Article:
In this poem, Dylan Thomas dramatises the rainy stormy weather that so often sweeps across his native Wales (and of course the whole of Britain). Such weather is so intense that it must indeed be the work of the gods, according to Thomas’s lines here. Or is he mocking the natural human tendency to ascribe supernatural causes to natural phenomena? Either way, this poem immerses us in the experience of a wet and windy day in Wales.
Shall gods be said to thump the clouds
When clouds are cursed by thunder,
Be said to weep when weather howls?
Shall rainbows be their tunics’ colour?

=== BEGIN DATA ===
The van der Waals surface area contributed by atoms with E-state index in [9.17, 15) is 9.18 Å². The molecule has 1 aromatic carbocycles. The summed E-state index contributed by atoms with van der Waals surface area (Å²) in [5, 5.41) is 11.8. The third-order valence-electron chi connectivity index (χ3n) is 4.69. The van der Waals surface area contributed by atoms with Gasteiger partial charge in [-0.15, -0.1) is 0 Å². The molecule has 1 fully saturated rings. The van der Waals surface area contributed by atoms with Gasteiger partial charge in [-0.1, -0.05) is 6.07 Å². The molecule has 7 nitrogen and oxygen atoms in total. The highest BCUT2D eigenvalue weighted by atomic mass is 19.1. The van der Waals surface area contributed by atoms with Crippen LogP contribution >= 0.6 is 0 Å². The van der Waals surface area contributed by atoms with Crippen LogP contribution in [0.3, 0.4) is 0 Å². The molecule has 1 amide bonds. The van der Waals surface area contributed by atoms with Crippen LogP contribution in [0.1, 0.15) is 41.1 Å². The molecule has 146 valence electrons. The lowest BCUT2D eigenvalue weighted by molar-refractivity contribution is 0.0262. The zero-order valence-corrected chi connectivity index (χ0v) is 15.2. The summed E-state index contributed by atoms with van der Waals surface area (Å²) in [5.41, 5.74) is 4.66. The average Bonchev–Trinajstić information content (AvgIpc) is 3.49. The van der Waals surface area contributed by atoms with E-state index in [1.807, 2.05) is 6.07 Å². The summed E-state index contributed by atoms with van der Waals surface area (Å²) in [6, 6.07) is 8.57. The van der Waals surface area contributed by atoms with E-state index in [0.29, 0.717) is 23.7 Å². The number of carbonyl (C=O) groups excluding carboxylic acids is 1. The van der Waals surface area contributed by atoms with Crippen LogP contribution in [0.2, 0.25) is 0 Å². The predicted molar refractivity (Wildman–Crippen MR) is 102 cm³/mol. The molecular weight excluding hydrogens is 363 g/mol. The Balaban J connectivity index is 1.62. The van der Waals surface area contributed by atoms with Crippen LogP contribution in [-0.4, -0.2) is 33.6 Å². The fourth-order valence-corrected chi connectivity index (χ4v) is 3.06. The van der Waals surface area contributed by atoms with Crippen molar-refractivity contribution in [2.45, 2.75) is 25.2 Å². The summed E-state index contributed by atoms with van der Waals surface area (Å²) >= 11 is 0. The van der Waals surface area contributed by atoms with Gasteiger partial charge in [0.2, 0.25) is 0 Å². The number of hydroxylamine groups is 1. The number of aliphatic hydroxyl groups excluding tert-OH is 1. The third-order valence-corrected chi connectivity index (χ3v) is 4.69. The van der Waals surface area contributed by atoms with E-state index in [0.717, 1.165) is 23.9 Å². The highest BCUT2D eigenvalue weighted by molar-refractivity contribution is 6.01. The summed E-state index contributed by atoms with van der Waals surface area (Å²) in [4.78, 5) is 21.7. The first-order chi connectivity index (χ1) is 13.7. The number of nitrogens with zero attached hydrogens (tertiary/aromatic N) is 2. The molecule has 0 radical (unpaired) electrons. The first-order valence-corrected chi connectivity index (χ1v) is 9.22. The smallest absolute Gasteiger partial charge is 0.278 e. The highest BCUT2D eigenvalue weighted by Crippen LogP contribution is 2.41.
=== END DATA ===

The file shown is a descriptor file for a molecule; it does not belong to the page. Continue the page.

When it is rain where are the gods?
Shall it be said they sprinkle water
From garden cans, or free the floods?
Shall it be said that, venuswise,
An old god’s dugs are pressed and pricked,
The wet night scolds me like a nurse?
It shall be said that gods are stone.
Shall a dropped stone drum on he the ground,
Flung gravel chime? Let the stones speak
With tongues that talk all tongues.
Hold me back, before I jump on the next plane to Aberystwyth….
The Poetry Dude